It was thus in the early 1990s that Nike began capitalising on calls for gender justice by using critiques of patriarchy as a marketing strategy. However, Nike executives were still adverse to using women with muscular bodies in their ads. The emphasis was not on women as competitors, but on women who were healthy and fit, “but not too fit, always pretty” (cited in Grow & Wolburg, 2006: 14). Although the depiction of women has changed over time, there has been a continuous emphasis on beauty. Standards changed from voluptuousness to thinness to being ‘toned’, but cultural norms continued to promote the importance of beauty. Beauty also continued to be conceptualised in a narrow (Western) way and images of beauty remained predominantly white and ‘not too masculine’. For example, Nike launched a range of sports bras in 1999 with the tag-line “After years of exercise, what kind of shape will your breasts be in?” (cited in Grow & Wolburg, 2006: 22). The bra was thus not advertised by appealing to athletic performance, but to fears that women’s breasts would become ‘deformed’ by athletic training.
Since these first campaigns, Nike has attempted to brand itself as a purveyor of equality and justice for women. This image was somewhat tarnished by multiple sweatshop scandals that “made it crystal clear that Nike profited from, rather than, railed against patriarchy,” (Hengeveld, 2015). Nonetheless, Nike’s advertisements continue to push an emancipatory narrative that focuses on “empowerment embedded in bodily maintenance and the consumption of Nike products” (Helstein, 2003: 282). These ads have been targeted more towards the global north, however, Nike has also had multiple campaigns in the global south. On the one hand, these campaigns take the form of the Nike Foundation’s ‘Girl Effect’ programmes. However, for the sake of this piece, I want to focus on one of Nike’s recent campaigns featuring the famous South African athlete Caster Semenya.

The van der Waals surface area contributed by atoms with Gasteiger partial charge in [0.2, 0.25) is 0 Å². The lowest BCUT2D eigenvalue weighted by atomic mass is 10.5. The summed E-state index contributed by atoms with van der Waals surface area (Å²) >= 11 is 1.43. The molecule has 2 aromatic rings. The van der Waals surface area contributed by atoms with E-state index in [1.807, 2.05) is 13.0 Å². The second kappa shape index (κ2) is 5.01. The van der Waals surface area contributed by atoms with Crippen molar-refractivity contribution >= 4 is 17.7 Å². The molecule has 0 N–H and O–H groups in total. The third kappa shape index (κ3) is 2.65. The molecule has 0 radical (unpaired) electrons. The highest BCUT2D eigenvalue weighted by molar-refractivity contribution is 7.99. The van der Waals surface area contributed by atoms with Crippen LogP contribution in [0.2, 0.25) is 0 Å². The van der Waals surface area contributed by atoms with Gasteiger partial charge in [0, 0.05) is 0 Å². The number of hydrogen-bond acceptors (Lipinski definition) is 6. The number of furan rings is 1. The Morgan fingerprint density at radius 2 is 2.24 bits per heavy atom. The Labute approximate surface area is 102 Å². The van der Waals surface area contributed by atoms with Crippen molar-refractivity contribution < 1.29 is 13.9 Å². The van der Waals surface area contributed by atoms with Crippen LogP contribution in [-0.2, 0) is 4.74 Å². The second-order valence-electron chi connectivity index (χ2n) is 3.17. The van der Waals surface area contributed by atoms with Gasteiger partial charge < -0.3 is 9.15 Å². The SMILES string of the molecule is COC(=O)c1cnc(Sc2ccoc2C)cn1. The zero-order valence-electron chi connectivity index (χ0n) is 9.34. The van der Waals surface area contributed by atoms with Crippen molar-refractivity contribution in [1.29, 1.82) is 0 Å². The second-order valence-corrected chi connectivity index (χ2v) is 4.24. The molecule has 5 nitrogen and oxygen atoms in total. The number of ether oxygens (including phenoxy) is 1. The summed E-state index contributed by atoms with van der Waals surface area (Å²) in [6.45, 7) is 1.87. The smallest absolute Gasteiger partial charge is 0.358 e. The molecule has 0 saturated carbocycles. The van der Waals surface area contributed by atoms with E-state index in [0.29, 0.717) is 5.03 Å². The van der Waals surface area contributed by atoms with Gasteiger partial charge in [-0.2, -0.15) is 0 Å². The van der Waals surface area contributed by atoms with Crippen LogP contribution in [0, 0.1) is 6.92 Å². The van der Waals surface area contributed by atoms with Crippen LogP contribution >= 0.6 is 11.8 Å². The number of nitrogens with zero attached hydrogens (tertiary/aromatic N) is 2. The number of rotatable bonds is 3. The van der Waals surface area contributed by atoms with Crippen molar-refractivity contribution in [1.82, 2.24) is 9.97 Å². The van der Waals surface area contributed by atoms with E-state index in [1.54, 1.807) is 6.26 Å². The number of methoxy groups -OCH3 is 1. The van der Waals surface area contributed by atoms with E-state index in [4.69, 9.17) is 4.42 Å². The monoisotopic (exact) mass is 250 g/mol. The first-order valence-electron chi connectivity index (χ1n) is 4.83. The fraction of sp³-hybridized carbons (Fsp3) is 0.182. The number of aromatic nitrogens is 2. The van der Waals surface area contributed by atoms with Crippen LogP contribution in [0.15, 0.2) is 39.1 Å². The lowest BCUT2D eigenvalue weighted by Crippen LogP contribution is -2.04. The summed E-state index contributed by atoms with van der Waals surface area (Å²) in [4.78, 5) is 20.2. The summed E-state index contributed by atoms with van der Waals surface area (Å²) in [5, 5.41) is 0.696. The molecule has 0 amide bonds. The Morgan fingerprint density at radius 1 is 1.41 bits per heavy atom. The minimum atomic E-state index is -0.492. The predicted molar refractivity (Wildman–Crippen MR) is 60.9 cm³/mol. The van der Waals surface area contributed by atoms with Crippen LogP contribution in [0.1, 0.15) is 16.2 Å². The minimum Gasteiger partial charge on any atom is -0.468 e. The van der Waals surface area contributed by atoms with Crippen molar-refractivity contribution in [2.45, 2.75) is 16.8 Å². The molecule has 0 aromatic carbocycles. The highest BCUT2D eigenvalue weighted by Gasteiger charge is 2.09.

Nike’s ‘Birthplace of Dreams’ campaign was launched in 2019 and featured multiple videos with a range of athletes, including Sam Kerr, Virgil van Dijk and Caster Semenya. In the video centred on Semenya, she shows the audience her home in Soweto, a township in SA. The narrative of the video explains that Semenya overcame her circumstances and rose from poverty to become an Olympic gold medalist, or in Semenya’s words “I moved from rurals to international stage”. Throughout the video, she made multiple comments emphasising that “you dream it and then you do it” and “even if you are coming from a dusty place like this, you can be whoever you want”. After the inspirational video, Nike’s infamous slogan ‘Just Do It’ appears with the company’s signature swoosh (Nike, 2019).
The advertisement clearly advances the capitalist notion that structural and social problems can be overcome through personal lifestyle choices. Accordingly, success can be achieved through the force of individual will, personal perseverance and self-responsibility (McDonald, 2004: 28). It is important to note that Semenya is an exceptional athlete who has overcome multiple forms of discrimination and that she certainly deserves admiration. However, this is where the conceptualisation of advertisements as modern myths becomes significant. Myths are often not total falsehoods or delusions, but partial truths that “accentuate particular versions of reality and marginalize or omit others” (McKay, 2004: 83). Accordingly, “myths depoliticize social relations by ignoring the vested interests involved in struggles over whose stories become ascendant in a given culture” (McKay, 2004: 83).
The problem with Nike’s campaign is thus not the fact that Semenya got recognition, but the myriad of factors that this ‘just do it’ narrative omits. If succeeding within a capitalist structure is simply a matter of individuals working hard, then the people who fail to succeed have no one to blame but themselves. This ignores institutionalised classism, racism and sexism (McKay, 2004: 88). Just as notions of ‘women’s empowerment’ began to feature in Nike advertising campaigns when the company wanted to reach the ‘women’s market’, Nike has also begun to associate images of freedom, success and opportunity with athletes of colour, while omitting any indication of exploitative practices. This led Jim McKay to argue that contemporary sports advertising discourses “exemplify the capacity of the media to mythologize relations of exploitation, and construct ideologies of enlightened racism and celebrity feminism” (McKay, 2004: 93).